I usually hate remakes but there are exceptions to every rule. I wrote about the 1946 version of The Killers last week in this space. It was also number two on the Burt Lancaster Dozen. Don Siegel’s 1964 version of The Killers is almost as good as the original.
Siegel and screenwriter Gene L. Coon made some substantial changes to the story. The main character went from a former boxer played by Burt Lancaster to a race driver played by John Cassavetes. Have I told you lately that John Cassavetes is my countryman?
As always, Cassavetes was great in this movie. He often said that he learned a great deal about directing and leading a production from Don Siegel who, of course, was Clint Eastwood’s directorial mentor.
The title roles are beefed up as well. Lee Marvin and Clu Gulager get more screen time in the 1964 version than Charles McGraw and William Conrad in the original. That’s a big plus in my estimation.
Playing the head villain was Ronald Reagan in his final and best role. Reagan didn’t like the movie. I guess it wasn’t wholesome enough for a family values Republican.
Another reason Ronnie didn’t like the movie is this slap heard round the world.
Angie Dickinson is as hot as the original femme fatale, Ava Gardner. Angie was just as good at double dealing as Ava. Angie led both Cassavetes and Reagan around by the nose. Like Ava in the original, she ran the show.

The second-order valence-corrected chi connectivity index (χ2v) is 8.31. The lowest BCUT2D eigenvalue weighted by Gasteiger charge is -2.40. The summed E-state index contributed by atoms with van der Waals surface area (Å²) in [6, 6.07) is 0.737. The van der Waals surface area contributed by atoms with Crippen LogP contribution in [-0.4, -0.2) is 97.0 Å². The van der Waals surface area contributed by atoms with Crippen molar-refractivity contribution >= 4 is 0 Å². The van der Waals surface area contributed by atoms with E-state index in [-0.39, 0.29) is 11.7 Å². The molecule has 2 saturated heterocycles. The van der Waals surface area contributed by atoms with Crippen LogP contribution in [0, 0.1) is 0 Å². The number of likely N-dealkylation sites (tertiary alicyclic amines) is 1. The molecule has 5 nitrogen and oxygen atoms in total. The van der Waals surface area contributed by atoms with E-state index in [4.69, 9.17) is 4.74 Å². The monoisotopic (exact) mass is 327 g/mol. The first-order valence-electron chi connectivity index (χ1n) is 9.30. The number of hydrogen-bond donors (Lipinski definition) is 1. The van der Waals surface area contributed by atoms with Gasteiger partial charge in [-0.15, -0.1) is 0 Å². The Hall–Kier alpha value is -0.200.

The biggest difference between the two versions is that Siegel’s film was shot in color. I prefer black and white but life was more colorful in the swinging Sixties. It was a smart move as it drew a contrast between the original and the remake. Strike the word remake. It’s more of a reimagining.
Grading Time: I give The Killers (1964) 4 stars and an Adrastos Grade of A- The 1946 version got an A. I told you it was *almost* as good as the original.
Let’s get arty and look at the 3 sheet poster, which features the lovely and talented Angie Dickinson.
Feeling like a card? Let’s all go to the lobby.
I’ve had a lot of fun mocking color lobby cards for black and white movies. The opposite is true with these lobby cards.
It’s trailer time:
The last word goes to the Noir Czar himself, Eddie Muller. The segment includes a chat with Clu Gulager who died last year at the age of 93.